Jun 3, 2019
by Peter D. Posert
Could the most beautiful smile be the smile of desire? The smile of contentment? The smile of victory? The smile of a muse has inspired men for centuries and one of the world’s most famous smiles, The Mona Lisa smile, will forever be a beguiling curiosity. But all these smiles pale in comparison the best smile of all. The one smile that rules all others. That smile is … the Sonoma County Strawberry Patch Smile!
A perfectly ripe, perfectly delicious, perfectly red, perfectly tasty, fun strawberry at the local patch is a glimmering shimmering delight to behold. Just imagine your loved one looking over at you after eating the best ripe strawberry on the planet – and they are right here, right now, just down the street!
This is a restaurant column, I know, but really, is there a better seasonal, local, fresh, healthy, and delicious restaurant than your local strawberry patch? I don’t think so. These restaurants pop up and delight us for just a few months a year, starting May and rising to their full height in June. You can go down and get a great meal, a box of strawberries, for just a few dollars and have a sublime restaurant experience. The best part of the meal is… the priceless happy smile of your loved one – if you share your strawberries that is.
You can discuss the alluvial or sedimentary loam or schist soil under the strawberries just like with the microclimates of wine. You can discuss the grafted rootstock or the clones of the berries. You can ponder which French oak aging barrel would be better with your homemade strawberry jam: Limousin, Vosge or Nevers (I’d go with the Nevers myself!). Or you can just eat your delicious strawberries and not worry about all that wine stuff for a day.
Some folks I know bring along a little water to rinse their berries and eat them on the spot, but other folks I know just eat them on the spot anyway. Most of our farms are organic and don’t spray anything harmful, they know what’s going on.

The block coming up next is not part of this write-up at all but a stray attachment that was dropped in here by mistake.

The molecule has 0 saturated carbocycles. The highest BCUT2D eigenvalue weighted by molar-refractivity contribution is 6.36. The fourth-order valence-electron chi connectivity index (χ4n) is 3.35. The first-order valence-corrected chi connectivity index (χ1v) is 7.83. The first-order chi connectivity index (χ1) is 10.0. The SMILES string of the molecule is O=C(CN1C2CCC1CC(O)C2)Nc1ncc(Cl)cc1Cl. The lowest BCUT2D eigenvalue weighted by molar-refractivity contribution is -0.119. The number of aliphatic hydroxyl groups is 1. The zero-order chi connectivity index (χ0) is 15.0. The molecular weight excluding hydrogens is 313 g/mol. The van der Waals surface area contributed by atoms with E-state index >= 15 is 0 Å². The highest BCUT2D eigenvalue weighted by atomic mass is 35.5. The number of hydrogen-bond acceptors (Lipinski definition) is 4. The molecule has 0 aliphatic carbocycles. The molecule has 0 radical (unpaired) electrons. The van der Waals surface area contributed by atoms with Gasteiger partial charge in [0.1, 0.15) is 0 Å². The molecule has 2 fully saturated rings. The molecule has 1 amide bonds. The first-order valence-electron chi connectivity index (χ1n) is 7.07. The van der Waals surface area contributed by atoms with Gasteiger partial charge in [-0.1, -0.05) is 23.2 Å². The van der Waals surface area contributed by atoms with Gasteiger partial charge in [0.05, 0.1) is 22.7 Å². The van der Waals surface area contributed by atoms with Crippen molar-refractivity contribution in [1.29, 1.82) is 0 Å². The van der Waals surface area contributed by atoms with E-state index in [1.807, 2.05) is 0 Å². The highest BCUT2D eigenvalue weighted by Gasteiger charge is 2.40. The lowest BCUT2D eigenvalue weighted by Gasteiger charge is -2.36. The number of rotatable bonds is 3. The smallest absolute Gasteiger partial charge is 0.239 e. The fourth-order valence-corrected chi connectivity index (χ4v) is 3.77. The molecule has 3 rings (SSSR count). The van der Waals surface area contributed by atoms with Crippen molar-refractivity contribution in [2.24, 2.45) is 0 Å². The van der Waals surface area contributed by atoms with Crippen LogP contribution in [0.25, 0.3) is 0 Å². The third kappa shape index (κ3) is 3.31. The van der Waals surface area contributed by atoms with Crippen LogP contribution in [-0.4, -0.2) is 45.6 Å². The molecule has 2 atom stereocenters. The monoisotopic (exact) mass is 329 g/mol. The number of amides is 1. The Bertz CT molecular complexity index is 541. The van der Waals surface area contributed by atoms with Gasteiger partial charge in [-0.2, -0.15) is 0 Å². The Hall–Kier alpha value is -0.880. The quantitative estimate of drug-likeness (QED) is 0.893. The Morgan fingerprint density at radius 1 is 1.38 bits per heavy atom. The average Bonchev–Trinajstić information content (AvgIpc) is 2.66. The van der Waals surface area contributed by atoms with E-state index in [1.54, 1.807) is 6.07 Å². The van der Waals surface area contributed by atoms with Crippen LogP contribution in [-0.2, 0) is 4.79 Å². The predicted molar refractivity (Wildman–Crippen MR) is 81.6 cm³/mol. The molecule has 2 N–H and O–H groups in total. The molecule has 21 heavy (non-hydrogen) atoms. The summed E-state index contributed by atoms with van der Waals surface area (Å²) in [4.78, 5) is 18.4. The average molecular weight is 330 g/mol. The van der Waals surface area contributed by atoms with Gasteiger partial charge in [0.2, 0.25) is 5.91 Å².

The second-best part of getting down to the strawberry patches, besides munching them on the spot, is the take home box and what you do with the berries when you get home! I ALWAYS get an extra couple of boxes and make homemade strawberry ice cream – always! (Recipe below). Making a couple of jars of strawberry jam in June for later in the year is not the worst thing you can do for an hour or two in late spring, because I know, spreading that homemade strawberry jam on a homemade biscuit or scone in the middle of winter on a rainy morning is a thing of beauty.
They are a throwback to a simpler time with painted signs on the walls and handwritten price lists. The sellers are sweet and friendly and happy. The whole experience has only one possible outcome. The trip to the patch has one simple result, just one thing comes out of the deal, because for just one little flickering moment at least, you’ll smile your best true smile, the smile from the heart. It’s Strawberry Patch Time in Sonoma County.
1120 Watmaugh Rd, Sonoma. Drop dead, stop my heart, killer strawberries at the crossroads of Watmaugh and Arnold. Life is good.
9250 Hwy 12, Kenwood. The powerful flavor of these deliciously fresh morsels will send shivers of joy down your spine. These strawberries are fantastic!
5556 Sebastopol Ave., Sebastopol. “Turn the car around and go get another box, honey, because this box isn’t going to make it home. In fact, let’s just stay here all day eating Lao’s strawberries.” These strawberries are so good!
735 Stony Point Rd, Petaluma. Pulling into the parking lot and walking all the way up to the little sales shack takes too long at Stony Point Strawberries! You’ll probably want to run the 20 yards or so… The large tasty red globes that will make you think you’ve hit the strawberry powerball jackpot.
(around 2161 N. Petaluma Blvd., Petaluma. Shhh, it isn’t on any map). Why eat anything else for, like, a week? Just one taste of Wenn’s Strawberry’s intensely bright and sumptuous flavor will have you buying a whole flat instead of a box.
2550 Linden Ave., Healdsburg (Tasted at the Marin Farmers Market). Delightful strawberry essence oozes from these berries. I just want to go to that U-Pick day mid-month for down-home family fun.
Question: How many strawberries can I possible pick?
Answer: At Front Porch Farm, not enough!
There are two pieces to make, the fruit flavoring and the cream base. Get both as cold as possible before churning for more dense, less airy ice cream. This custard has a mild flavor with a long lingering strawberry finish, perfect for sweeter syrups or swirls on top – I like a little drizzle of balsamic.
Sweet Cream Base
1 pint heavy cream
1 cup whole milk
Approx. 1/3- ½ cup brown sugar depending upon preference
1 Tblspn Molasses
At least 1 pint strawberry
1 Tbs fresh lemon juice
¼ cup brown sugar
Mix each part and add together, get the flavor to your liking with balsamic, rose water, or other additions and churn until firm.
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